The thirst is real out there. I don’t commit now. I don’t see the point. I’ve always said there is plenty of fish in the sea, but never before has that sea of fishes been right at my fingertips on the streets, schools, church, Twitter, Instagram, take your pick.
When I choose—if I commit—I’m still one eye wandering at the options. I want the beautiful cut of filet mignon served with sweet mashed potatoes, but I’m too busy eyeing the simple kenkey and fish by the roadside, because of choice. My choices are killing me.
I think choice means something. I think opportunity is good. I think the more chances I have, the better. But, it makes everything watered down. I’m one foot out the door, because outside that door is more, more, more. I don’t see who or what’s right in front of my eyes asking to be loved, because no one is asking to be loved. This is not just me, this is my entire generation with you inclusive.
We long for something that we still want to believe exists. Yet, we are looking for the next thrill, the next jolt of excitement, the next instant gratification. We soothe ourselves and distract ourselves and, if we can’t even face the demons inside our own brain, how can we be expected to stick something out, to love someone even when it’s not easy to love them? We bail. We leave. We see a limitless world in a way that no generation before us has seen. I am not saying limitless is bad but it can be destructive when applied to relationships.
The point is that we know we can, even if we don’t have the resources to do so. There are always other tantalizing options. Open up Instagram and see the lives of others, the life we could have. See the places we’re not traveling to. See the lives we’re not living. See the people we’re not dating. Our #WCE and #MCE who don’t even realize we stalk them. Thirst traps everywhere.
We bombard ourselves with stimuli, input and more input, and we wonder why we’re miserable. We wonder why we’re dissatisfied. We wonder why nothing lasts and everything feels a little hopeless. Because, we have no idea how to see our lives for what they are, instead of what they aren’t.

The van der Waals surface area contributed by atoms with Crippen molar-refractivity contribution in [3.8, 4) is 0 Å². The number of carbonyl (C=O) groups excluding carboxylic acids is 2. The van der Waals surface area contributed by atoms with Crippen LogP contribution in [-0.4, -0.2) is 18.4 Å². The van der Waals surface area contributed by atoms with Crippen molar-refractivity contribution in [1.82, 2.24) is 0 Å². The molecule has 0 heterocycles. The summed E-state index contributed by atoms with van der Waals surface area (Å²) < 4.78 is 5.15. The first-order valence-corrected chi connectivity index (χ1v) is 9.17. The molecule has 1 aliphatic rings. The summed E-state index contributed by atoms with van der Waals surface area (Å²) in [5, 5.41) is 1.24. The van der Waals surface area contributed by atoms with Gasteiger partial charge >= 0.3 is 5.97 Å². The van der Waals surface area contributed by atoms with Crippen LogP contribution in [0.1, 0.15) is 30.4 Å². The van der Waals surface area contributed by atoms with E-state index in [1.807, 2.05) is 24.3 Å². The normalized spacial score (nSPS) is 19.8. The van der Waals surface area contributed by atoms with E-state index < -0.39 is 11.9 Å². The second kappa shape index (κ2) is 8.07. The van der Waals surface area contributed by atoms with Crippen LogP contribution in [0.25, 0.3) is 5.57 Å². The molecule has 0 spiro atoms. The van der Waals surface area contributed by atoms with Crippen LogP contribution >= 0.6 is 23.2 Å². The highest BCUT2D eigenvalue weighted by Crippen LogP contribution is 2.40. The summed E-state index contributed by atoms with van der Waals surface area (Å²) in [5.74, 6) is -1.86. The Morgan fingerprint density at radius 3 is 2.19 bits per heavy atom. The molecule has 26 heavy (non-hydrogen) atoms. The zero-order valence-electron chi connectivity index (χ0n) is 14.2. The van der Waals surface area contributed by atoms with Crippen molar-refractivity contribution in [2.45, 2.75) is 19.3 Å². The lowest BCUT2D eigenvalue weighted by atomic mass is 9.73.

And, even if we find it. Say we find that person we love who loves us. Commitment. Intimacy. “I love you.” We do it. We find it. Then, quickly, we live it for others. We tell people we’re in a relationship. We throw our pictures up on Instagram. We become a “we.” We make it seem shiny and perfect because what we choose to share is the highlight reel. Shiny picture. Happy couple. Love is perfect.
“Do two walk together, unless they have agreed to meet? (Amos 3:3)
Then, we see these other happy, shiny couples and we compare. We are The Emoji Generation. Choice Culture. The Comparison Generation. Measuring up. Good enough. The best. Never before have we had such an incredible cornucopia of marking schemes for what it looks like to live the best life possible.
We input, input, input and soon find ourselves in despair. We’ll never be good enough, because what we’re trying to measure up to just does not exist. These lives do not exist. These relationships do not exist. Yet, we can’t believe it. We see it with our own eyes. And, we want it. And, we will make ourselves miserable until we get it.
The inevitable creeping in of latent, subtle dissatisfaction. The fights. “Something is wrong, but I don’t know what it is.” “This isn’t working.” “I need something more.” And, we break up. Another love lost. Another graveyard of shiny, happy couple selfies. Another set of love paraphernalia lost to smokes. So, we break up because we’re not good enough, our lives aren’t good enough, our relationship isn’t good enough.
On to the next. Searching for the elusive more. The next fix. The next gratification. The next quick hit. We worry about settling, all the while making ourselves suffer thinking that anything less than the shiny, happy filtered life we’ve been accustomed to is settling. What is settling? We don’t know, but we don’t want it. If it’s not perfect, it’s settling. If it’s not glittery filtered love, settling. If it’s not Snapchat-worthy, settling.
We realize that this more we want is a lie. What we need are phone calls. We want to see a face we love absent of the blue dim of a phone screen. We want slowness. We want simplicity. We want a life that does not need the validation of likes, favorites, comments, up-votes. We may not know yet that we want this. We want connection, true connection. We want a love that builds, not a love that gets discarded for the next hit. We want people we can grow with and accomplish great things with. We want to lay down our heads at the end of our lives and know we lived well, we lived to the fullest of our lives.
This is what we want even if we don’t know it yet. This is how we ought to live and love but the thirst inside of us will not permit us. Simple advice ….drink Sprite it was made for the thirsty just like you!